Justice in Georgiy Gongadze case: Ukrainian police official sentenced to life for journalist’s murder

Friday, February 1, 2013
Former police general Oleksiy Pukach after being convicted on January 29 of the murder of journalist Georgiy Gongadze in 2000. | AFP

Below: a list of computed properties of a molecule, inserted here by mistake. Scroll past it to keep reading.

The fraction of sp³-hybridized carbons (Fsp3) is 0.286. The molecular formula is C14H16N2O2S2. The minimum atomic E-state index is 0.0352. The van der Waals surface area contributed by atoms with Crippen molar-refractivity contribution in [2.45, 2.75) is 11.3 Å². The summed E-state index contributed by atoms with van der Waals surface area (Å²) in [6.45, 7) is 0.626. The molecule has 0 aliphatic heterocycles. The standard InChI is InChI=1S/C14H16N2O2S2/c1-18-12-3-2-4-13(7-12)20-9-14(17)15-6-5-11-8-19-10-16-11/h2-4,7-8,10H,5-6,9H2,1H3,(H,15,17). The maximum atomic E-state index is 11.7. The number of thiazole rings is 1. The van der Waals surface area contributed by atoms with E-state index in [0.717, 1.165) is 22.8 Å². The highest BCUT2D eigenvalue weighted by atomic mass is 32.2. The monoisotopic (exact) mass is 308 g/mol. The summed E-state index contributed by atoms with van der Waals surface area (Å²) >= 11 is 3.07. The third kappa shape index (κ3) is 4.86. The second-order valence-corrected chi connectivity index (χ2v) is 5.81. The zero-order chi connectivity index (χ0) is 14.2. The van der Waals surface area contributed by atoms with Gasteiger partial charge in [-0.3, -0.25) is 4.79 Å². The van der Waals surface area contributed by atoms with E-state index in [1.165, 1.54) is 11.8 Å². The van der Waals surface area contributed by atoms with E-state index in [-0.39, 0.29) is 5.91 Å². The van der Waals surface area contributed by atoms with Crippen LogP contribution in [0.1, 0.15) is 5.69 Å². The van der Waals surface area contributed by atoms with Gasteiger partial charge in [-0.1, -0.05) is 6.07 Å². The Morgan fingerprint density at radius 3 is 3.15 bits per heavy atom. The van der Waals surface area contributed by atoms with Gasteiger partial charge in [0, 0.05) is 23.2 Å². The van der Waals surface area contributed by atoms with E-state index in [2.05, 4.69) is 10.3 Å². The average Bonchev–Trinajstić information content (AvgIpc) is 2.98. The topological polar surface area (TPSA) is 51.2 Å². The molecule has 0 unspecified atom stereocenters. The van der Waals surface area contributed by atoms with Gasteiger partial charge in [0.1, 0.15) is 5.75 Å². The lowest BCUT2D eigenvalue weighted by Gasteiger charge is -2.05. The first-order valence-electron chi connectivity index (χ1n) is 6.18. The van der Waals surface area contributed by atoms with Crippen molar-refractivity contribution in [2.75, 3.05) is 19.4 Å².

It is not often that we receive encouraging news on the global impunity front. This Tuesday, however, marked an important victory in the global battle for justice when Ukrainian authorities sentenced to life former police general Oleksiy Pukach for the murder of journalist and press freedom hero Georgiy Gongadze. In the context of impunity – the widespread failure to bring perpetrators of human rights violations to justice – Gongadze’s story loomed large. As a veteran Ukrainian radio journalist, Gongadze attracted hostility and intimidation from state officials for his critical editorial voice. Following the launch of his independent news website and press freedom initiative Ukrayinska Pravda (Ukrainian Truth) in 2000, Gongadze disappeared, and his decapitated body was found months later doused in flammable chemicals. The criminal investigation was fraught with delays and dismissed charges, and until this week, none of the architects behind the murder had been convicted. The sentencing of high-ranking police official Pukach is significant not only because prison terms are seldom decreed in these cases, but also because in many investigations, charges are made only against criminal subordinates or “triggermen” and rarely the top agents behind assassination plots. While convicting Pukach, who alleges he was acting on the orders of interior ministers, indicates a necessary push against impunity by the Ukrainain government, it should be noted that justice was a long time coming in this case. This is the first conviction in the investigation since Gongadze’s murder over 12 years ago, and it is clear that several additional perpetrators have yet to be sentenced. CJFE condemns the targeting of journalists or activists who exercise their right to free speech, and we are encouraged by this positive development in the international movement against unpunished attacks on free expression. This year, CJFE honoured the global campaign against impunity by taking IFEX’s 23 Actions in 23 Days, and by hosting a screening of A Bitter Taste of Freedom, a 2011 documentary film about the life, career and unsolved murder of iconic Russian journalist Anna Politkovskaya. CJFE monitors and protests cases where the right to free expression has been violated or threatened, and hails the sentencing of Pukach as a rare victory and one that should serve as an example for other countries in which the culture of impunity persists.

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